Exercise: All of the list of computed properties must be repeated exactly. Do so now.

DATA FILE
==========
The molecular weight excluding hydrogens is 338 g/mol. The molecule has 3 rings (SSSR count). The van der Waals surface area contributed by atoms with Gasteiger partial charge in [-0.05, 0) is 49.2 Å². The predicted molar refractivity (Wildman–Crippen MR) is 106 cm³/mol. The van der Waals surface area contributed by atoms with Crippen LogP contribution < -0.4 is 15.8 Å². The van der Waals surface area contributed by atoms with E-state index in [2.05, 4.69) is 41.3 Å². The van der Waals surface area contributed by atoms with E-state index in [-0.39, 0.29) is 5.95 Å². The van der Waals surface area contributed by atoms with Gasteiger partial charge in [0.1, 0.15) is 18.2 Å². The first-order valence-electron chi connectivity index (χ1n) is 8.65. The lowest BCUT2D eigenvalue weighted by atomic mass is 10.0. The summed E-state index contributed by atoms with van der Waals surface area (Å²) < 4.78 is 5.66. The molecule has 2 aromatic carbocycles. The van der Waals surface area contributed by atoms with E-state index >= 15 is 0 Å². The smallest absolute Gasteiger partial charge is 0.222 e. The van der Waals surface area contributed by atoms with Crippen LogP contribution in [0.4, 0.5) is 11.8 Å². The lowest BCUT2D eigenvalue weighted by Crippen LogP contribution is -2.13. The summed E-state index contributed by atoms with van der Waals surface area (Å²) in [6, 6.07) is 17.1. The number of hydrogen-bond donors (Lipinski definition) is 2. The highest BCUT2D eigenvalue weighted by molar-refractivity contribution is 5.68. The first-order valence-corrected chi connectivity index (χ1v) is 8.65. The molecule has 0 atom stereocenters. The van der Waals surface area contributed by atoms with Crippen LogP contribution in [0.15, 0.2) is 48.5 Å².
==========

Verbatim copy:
The molecular weight excluding hydrogens is 338 g/mol. The molecule has 3 rings (SSSR count). The van der Waals surface area contributed by atoms with Gasteiger partial charge in [-0.05, 0) is 49.2 Å². The predicted molar refractivity (Wildman–Crippen MR) is 106 cm³/mol. The van der Waals surface area contributed by atoms with Crippen LogP contribution < -0.4 is 15.8 Å². The van der Waals surface area contributed by atoms with E-state index in [2.05, 4.69) is 41.3 Å². The van der Waals surface area contributed by atoms with E-state index in [-0.39, 0.29) is 5.95 Å². The van der Waals surface area contributed by atoms with Gasteiger partial charge in [0.1, 0.15) is 18.2 Å². The first-order valence-electron chi connectivity index (χ1n) is 8.65. The lowest BCUT2D eigenvalue weighted by atomic mass is 10.0. The summed E-state index contributed by atoms with van der Waals surface area (Å²) < 4.78 is 5.66. The molecule has 2 aromatic carbocycles. The van der Waals surface area contributed by atoms with E-state index >= 15 is 0 Å². The smallest absolute Gasteiger partial charge is 0.222 e. The van der Waals surface area contributed by atoms with Crippen LogP contribution in [0.4, 0.5) is 11.8 Å². The lowest BCUT2D eigenvalue weighted by Crippen LogP contribution is -2.13. The summed E-state index contributed by atoms with van der Waals surface area (Å²) in [6, 6.07) is 17.1. The number of hydrogen-bond donors (Lipinski definition) is 2. The highest BCUT2D eigenvalue weighted by molar-refractivity contribution is 5.68. The first-order valence-corrected chi connectivity index (χ1v) is 8.65. The molecule has 0 atom stereocenters. The van der Waals surface area contributed by atoms with Crippen LogP contribution in [0.15, 0.2) is 48.5 Å².